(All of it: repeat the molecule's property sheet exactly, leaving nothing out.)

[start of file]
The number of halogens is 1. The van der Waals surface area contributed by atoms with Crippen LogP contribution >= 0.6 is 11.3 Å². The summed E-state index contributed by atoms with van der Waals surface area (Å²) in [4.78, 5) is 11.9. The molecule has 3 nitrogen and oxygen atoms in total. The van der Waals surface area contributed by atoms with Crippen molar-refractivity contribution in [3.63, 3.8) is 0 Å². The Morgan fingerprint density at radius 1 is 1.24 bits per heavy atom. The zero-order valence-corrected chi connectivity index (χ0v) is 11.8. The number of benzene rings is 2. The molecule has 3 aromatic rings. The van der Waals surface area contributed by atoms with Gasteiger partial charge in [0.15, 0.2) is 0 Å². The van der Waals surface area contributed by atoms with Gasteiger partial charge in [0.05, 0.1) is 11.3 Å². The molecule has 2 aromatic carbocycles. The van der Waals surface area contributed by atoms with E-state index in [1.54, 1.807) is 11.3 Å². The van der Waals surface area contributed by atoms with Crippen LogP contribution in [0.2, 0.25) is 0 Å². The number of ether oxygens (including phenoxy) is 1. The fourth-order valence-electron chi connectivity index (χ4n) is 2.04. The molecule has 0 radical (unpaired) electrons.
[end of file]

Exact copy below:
The number of halogens is 1. The van der Waals surface area contributed by atoms with Crippen LogP contribution >= 0.6 is 11.3 Å². The summed E-state index contributed by atoms with van der Waals surface area (Å²) in [4.78, 5) is 11.9. The molecule has 3 nitrogen and oxygen atoms in total. The van der Waals surface area contributed by atoms with Crippen molar-refractivity contribution in [3.63, 3.8) is 0 Å². The Morgan fingerprint density at radius 1 is 1.24 bits per heavy atom. The zero-order valence-corrected chi connectivity index (χ0v) is 11.8. The number of benzene rings is 2. The molecule has 3 aromatic rings. The van der Waals surface area contributed by atoms with Gasteiger partial charge in [0.15, 0.2) is 0 Å². The van der Waals surface area contributed by atoms with Gasteiger partial charge in [0.05, 0.1) is 11.3 Å². The molecule has 2 aromatic carbocycles. The van der Waals surface area contributed by atoms with E-state index in [1.54, 1.807) is 11.3 Å². The van der Waals surface area contributed by atoms with Crippen LogP contribution in [0.2, 0.25) is 0 Å². The number of ether oxygens (including phenoxy) is 1. The fourth-order valence-electron chi connectivity index (χ4n) is 2.04. The molecule has 0 radical (unpaired) electrons.